Dissection of the Rhodoquinone synthesis pathway in C.elegans
Mark Spensley, Djina Pajkic, Sam Del Borello, Margot Lautens, Amy Caudy, Andrew Fraser Donnelly Centre, University of Toronto, Canada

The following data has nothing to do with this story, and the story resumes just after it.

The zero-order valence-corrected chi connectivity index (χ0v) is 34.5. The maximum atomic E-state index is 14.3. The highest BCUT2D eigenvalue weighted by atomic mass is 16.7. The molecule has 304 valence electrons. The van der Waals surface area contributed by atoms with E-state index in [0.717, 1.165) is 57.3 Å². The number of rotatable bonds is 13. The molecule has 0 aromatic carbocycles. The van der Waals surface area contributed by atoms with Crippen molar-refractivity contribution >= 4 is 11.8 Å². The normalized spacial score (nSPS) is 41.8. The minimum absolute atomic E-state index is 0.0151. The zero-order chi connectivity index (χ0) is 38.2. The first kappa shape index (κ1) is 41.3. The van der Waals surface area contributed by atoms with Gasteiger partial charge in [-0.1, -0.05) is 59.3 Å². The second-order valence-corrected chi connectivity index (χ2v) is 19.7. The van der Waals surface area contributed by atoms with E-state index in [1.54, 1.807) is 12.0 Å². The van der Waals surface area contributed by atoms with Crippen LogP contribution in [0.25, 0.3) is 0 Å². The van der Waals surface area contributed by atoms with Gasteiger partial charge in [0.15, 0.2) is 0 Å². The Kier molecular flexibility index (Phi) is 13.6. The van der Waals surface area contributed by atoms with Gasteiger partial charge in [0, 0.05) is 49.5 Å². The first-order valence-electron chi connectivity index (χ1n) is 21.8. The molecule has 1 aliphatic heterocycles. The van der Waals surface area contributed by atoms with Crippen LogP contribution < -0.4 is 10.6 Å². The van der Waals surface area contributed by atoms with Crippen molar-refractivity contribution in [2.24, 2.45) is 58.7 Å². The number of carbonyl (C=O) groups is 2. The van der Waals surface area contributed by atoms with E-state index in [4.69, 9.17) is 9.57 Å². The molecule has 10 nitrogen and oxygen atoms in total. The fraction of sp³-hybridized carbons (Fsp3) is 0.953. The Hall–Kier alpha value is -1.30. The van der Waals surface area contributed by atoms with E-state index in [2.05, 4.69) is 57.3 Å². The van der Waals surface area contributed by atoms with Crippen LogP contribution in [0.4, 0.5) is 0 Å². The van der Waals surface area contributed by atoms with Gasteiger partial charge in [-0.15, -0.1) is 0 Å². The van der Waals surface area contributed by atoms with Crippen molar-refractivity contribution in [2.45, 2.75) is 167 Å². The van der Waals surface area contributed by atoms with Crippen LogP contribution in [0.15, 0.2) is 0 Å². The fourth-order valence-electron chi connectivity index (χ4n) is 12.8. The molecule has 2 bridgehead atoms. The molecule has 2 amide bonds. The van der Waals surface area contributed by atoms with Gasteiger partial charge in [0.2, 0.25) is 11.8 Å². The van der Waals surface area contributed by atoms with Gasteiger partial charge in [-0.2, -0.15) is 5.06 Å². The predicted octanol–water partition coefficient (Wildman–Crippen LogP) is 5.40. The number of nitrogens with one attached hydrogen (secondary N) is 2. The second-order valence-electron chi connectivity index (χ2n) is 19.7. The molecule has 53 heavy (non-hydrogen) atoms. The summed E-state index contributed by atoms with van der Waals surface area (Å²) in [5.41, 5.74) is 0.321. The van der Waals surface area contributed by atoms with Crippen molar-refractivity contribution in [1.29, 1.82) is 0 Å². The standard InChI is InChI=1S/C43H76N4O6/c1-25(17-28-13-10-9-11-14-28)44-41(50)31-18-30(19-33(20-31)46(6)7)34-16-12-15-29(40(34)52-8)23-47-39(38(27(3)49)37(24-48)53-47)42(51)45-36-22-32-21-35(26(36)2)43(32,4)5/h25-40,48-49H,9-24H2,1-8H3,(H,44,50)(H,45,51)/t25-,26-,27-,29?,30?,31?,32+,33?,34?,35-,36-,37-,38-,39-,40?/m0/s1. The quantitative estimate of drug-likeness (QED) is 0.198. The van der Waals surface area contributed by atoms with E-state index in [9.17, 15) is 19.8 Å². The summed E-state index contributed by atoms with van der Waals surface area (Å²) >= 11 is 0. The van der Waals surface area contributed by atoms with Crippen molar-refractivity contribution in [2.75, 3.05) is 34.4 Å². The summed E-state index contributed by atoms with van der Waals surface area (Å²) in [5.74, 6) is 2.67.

Parasitic Helminths infect around a quarter of all humans — they are one of the major human pathogens. Most parasitic helminths (PHs) undergo major shifts in their metabolism following host infection. While PHs use standard aerobic metabolism during their free-living stages, many PHs live in hypoxic conditions in their host — to survive they use unusual metabolic pathways to make ATP. In particular they rely on Rhodoquinone (RQ) as a key electron carrier. While RQ is very similar to Ubiquinone, humans do not make RQ — RQ-utilizing anaerobic pathways are thus a perfect drug target but (a) no commercial drugs exist that target RQ synthesis (b) the key enzymes required for RQ synthesis are unknown. One key difficulty in studying RQ synthesis is the lack of a tractable genetic system — one cannot study this in yeast/mammals since they lack this pathway. C.elegans however does make RQ. I will present the work we have done to establish C.elegans as a powerful model for studying RQ synthesis and for identifying new drugs that target this pathway. We will also present a new pathway for RQ synthesis along with both genetic and biochemical data to support our model.
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